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Family of missing Ark. boy endure cruel wait

Family of missing 4-year-old Ark. boy endure cruel wait for news as camp search continues By The Associated Press

HARDY, Ark. (AP) ' Carolyn Truex watched Tuesday as a border collie sniffed a spot of weeds along the riverbank near where her 4-year-old great grandson was last seen, unsure whether to feel relief or despair when it turned up nothing.

For three days, she and her family have held tightly to the hope that the boy, Caleb Linn, took a wrong path or fell into the fast-moving stream but managed to pull himself out and survive alone in the Arkansas Ozarks foothills. The alternative is too horrible to speak about, but the presence of cadaver dogs and dive teams makes it impossible to ignore.

"Right now if they find something, I don't know if I want them to find it or not," Truex said.

Caleb has been missing since Saturday, when he tagged along with his aunt and several other children to help clear storm debris from a bridge at the 900-acre Kia Kimi Boy Scout Camp, which his aunt was looking after while the regular caretaker was away.

When five of the children left to go back to the cabin area around lunchtime, Caleb asked if he could follow and his aunt told him he could, but that he had to stick to the road, Fulton County Sheriff Buck Foley said. The last she saw of him before she turned around to resume her work, Caleb was standing at the end of the bridge, he said.

Hundreds of volunteers turned out Monday to help in the search, and divers cleared debris and took underwater photographs beneath the bridge. The weather since Saturday has been dry and unusually warm for March, lending hope to Caleb's chances of survival. But where calls of "Caleb" could be heard coming from the woods and along the Spring River tributary Monday, the camp was quiet enough Tuesday to hear the whir of bass boats passing nearby.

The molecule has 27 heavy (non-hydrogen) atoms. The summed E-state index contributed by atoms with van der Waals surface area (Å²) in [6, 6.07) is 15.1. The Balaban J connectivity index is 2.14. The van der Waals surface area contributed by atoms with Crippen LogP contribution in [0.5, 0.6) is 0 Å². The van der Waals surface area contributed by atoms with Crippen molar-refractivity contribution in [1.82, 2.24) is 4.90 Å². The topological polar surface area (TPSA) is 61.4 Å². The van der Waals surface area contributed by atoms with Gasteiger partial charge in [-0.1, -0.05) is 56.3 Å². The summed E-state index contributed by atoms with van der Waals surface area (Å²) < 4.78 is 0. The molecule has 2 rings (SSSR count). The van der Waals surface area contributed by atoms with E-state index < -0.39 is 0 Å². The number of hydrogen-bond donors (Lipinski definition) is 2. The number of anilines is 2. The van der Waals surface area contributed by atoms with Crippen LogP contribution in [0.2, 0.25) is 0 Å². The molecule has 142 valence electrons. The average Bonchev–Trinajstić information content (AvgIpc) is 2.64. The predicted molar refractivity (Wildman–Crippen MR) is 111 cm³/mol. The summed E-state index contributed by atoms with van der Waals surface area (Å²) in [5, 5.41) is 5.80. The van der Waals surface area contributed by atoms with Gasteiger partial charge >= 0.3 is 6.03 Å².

Caleb's parents, who declined to be interviewed, had travelled from their home in Springdale, 150 miles west of Hardy, and were staying in one of the cabins.

While waiting for clearance to join the search Tuesday, several of Caleb's relatives talked about his fear of frogs, spiders and anything else scary. Truex described Caleb, the oldest of four children, as a "very active" boy and speculated that if he had fallen in the river, just maybe, he could have found his way out.

Truex, worried about how Caleb's mother, Amanda Muir, was holding up, asked aloud: "I wonder if Amanda got any rest last night."

"If we didn't get any sleep, she didn't," replied one of his uncles, Joey Dawson.

Finally they were off, fighting their way along sandy trails and through thorny branches that would snap back with a thwack as the small group charged on.

"You know, that's the last picture we ever took together," said Dawson, showing a photo of him and his nephew he keeps on his cell phone. Despite creeping resignation in his voice, the 16-year-old later found himself tethered to a tree and swimming to a small island, just in case Caleb had gotten stranded there.

Dawson swam back to report he found "a whole bunch of nothing," and another uncle, Chris Bruner, replied that it was still worth it.

"At least you know you searched," Bruner said.


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Related Keywords:Missing Boy-Arkansas,Missing persons,Search and rescue efforts,General news

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